Man dragged off overbooked United flight
Passengers watch in disbelief as a man is forcibly pulled from his seat by security when he does not volunteer to give up his place on an overbooked United Airlines flight.
The US carrier United Airlines says a man wouldn't give up his spot on an overbooked flight Sunday.
So, according to witnesses and videos of the incident, he was pulled screaming from his seat by security, knocked against an arm rest and dragged down the aisle and back to the terminal at Chicago's O'Hare International Airport.
United refused to answer questions about the incident, which horrified other passengers on the Louisville-bound flight. A United spokesman only confirmed that the flight was overbooked, a passenger "refused to leave the aircraft voluntarily," and United called police.
What followed was captured on mobile phone video by at least two passengers.
Tyler Bridges recalled trouble starting almost as soon as he and his wife boarded.
An airline supervisor walked onto the plane and brusquely announced: "We have United employees that need to fly to Louisville tonight… This flight's not leaving until four people get off."
"That rubbed some people the wrong way," Bridges said.
Passengers were offered vouchers to rebook, he said, but no one volunteered.
So the airline chose for them.
A young couple was told to leave first, Mr Bridges recalled. "They begrudgingly got up and left."
Then an older man, who refused.
"He says, 'Nope. I'm not getting off the flight. I'm a doctor and have to see patients tomorrow morning,'" Mr Bridges said.
The man became angry as the manager persisted, Mr Bridges said, eventually yelling. "He said, more or less, 'I'm being selected because I'm Chinese.'"
A police officer boarded. Then a second and a third.
Mr Bridges then began recording, as did another passenger - as the officers leaned over the man, a lone holdout in his window seat.
"Can't they rent a car for the pilots?" another passenger asks in the videos.
Please share this video. We are on this flight. United airlines overbooked the flight. They randomly selected people to kick off so their standby crew could have a seat. This man is a doctor and has to be at the hospital in the morning. He did not want to get off. We are all shaky and so disgusted. #unitedairways -To use this video in a commercial player or in broadcasts, please email firstname.lastname@example.org-Posted by Audra D. Bridges on Sunday, April 9, 2017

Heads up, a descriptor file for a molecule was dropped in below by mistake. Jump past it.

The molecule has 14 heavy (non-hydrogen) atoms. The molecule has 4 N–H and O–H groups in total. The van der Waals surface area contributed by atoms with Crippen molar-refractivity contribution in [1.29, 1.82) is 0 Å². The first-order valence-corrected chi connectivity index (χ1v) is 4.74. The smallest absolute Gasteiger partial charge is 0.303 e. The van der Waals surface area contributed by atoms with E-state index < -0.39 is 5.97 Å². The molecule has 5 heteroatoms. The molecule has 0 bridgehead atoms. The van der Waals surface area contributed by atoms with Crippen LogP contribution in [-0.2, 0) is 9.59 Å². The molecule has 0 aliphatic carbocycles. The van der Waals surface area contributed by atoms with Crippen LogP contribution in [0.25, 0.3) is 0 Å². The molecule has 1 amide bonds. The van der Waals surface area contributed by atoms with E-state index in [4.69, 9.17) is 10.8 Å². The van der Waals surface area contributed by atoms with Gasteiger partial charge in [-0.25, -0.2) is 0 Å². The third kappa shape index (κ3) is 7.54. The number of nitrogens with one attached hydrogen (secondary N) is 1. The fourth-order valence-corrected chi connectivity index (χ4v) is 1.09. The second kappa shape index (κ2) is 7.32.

Then the man, out of frame, screams.
One of the officers quickly reaches across two empty seats, snatches the man and pulls him into the aisle.
"My God!" someone yells - not for the first time.
He goes limp after hitting the floor, and appeared to have blood on his face.
His glasses nearly knocked off his face, the man clutches his cell phone as one of the officers pulls him by both arms down the aisle and off the plane.
"This is horrible," someone says.
"What are you doing? No! This is wrong."
And with that, Mr Bridges said, four United employees boarded and took the empty seats.
They were not popular among the passengers, he recalled.
"People were saying you should be ashamed to work for this company," Mr Bridges said.
And it wasn't over.
@WHAS11 10mins later, the doctor runs back into the plane with a bloody face, clings to a post in the back, chanting, "I need to go home."— Jayse D. Anspach (@JayseDavid) April 10, 2017
In another video, the man runs back onto the plane, his clothes still mussed from his forcible ejection, frantically repeating: "I have to go home. I have to go home."
"He was kind of dazed and confused," Mr Bridges said. He recalled a group of high school students leaving the plane in disgust at that point, their adult escort explaining to other passengers: "They don't need to see this anymore."
The airline eventually cleared everyone from the plane, Mr Bridges said, and did not let them back on until the man was removed a second time — in a stretcher.
In the end, Mr Bridges and his wife got to Louisville about three hours late.
"It was a pretty tense flight," he said.
On Monday, United Chief Executive Officer Oscar Munoz apologised for "having to re-accommodate these customers." In an emailed statement, he said the airline is conducting a review and seeks to resolve the matter with the man who was dragged off the airplane.
The Washington Post, Bloomberg